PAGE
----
July 05, 2007

The important of pilot salary

The salary of every pilot is one of the important thing that should to be handle by airliners. The pilot should to get the suitable salary as it will increase the loyalty, dedication for the airline itself.

Although it will make the airliner bucket to increase, but the result is good for the airline or airways.

As reported by Arijit Banerjee and Rumi Dutta Hardasmalani in their article: Airlines are now leasing manpower, that an airline doesn't need some pilots, it keeps them on its roles but leases them out to other airlines who pay them higher salaries. The case in point is SpiceJet, with some other airlines expected to follow suit.

For example, SpiceJet has given six pilots to Oman Airways airlines for 12 months. GoAir has sent back three planes during this lean season, thereby releasing around 12 - 15 pilots for other airlines.

Many airlines have their pilots hired, but is this as good as if the pilot is only work for them than just hired?

If pilot hired by other airline, that pilots will get an international experience. This is the good news. But how about the income for the airline and the pilot himself?

Arijit Banerjee and Rumi Dutta Hardasmalani also has write that airlines are not only looking at the commission they earn by hiring out pilots. They have turned it into an incentive scheme for their pilots, while the pilots promise to stay on with airline as their parent company allows them to earn that extra buck by flying on international routes.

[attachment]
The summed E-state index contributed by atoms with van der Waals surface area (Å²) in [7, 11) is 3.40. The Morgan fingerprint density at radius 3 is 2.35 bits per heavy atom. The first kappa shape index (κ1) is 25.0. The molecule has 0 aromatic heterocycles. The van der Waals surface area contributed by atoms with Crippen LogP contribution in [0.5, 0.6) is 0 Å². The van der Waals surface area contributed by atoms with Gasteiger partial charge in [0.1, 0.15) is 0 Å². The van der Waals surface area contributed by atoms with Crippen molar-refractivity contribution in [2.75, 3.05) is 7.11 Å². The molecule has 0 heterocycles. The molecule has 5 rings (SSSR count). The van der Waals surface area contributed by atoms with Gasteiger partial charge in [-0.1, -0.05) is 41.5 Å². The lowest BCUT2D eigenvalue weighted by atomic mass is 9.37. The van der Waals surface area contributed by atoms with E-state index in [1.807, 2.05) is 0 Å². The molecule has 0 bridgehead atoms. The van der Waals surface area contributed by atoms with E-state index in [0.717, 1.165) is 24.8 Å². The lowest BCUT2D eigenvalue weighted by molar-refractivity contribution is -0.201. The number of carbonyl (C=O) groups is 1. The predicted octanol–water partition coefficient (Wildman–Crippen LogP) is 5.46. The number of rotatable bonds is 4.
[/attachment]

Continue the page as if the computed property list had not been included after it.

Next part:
To hire or purchase will still back to the airline itself.

If want to hire, how to hire or purchase?

Samar Srivastava in the article: Buy or Rent? has write that in many ways, purchasing marks the maturing of an industry is a logical progression from leasing to owning the asset.

For the airlines, price is obviously critical. Negotiations between manufacturers and airlines are a collaborative process. Discounts are given based on order size, future prospects of the airline and the prospects for the aviation industry in the operating country. Manufacturers also throw in some training for pilots and maintenance staff.

In the long run (over a 12 year cycle) owning an aircraft works out cheaper than leasing, as it saves the airline from paying a premium to the leasing company. On the other hand, in the event of a downturn in the industry, an aircraft can become a liability on the airlines balance sheet. This is where a plane on lease is an advantage, because leasing companies are generally amenable to renegotiating lease rentals. A mix of owning and leasing the fleet is how most airlines prefer to hedge their risks. Out of a fleet of 51 aircraft, Jet Airways has 27 on an operating lease and the rest on hire-purchase leases.

Another option for purchasing is a sale-and-lease-back. This is done when an airline buys a plane. Before that plane is paid off, be it less than one year or even six years down, the airline sells it to a leasing company, who then makes all the remaining payments. The leasing company leases back to the airline immediately, and becomes the eventual owner.

Why all this trouble? For one, planes can depreciate faster than expected and a sale-and-lease-back can protect against this loss of value. Also, if the market plummets, any planes that are held on sale-and-lease-back agreements can be given back to the leasing company. DVB Bank, a German bank that specializes in transport finance, has assisted Jet Airways in the past with such transactions on aircraft engines.

No comments: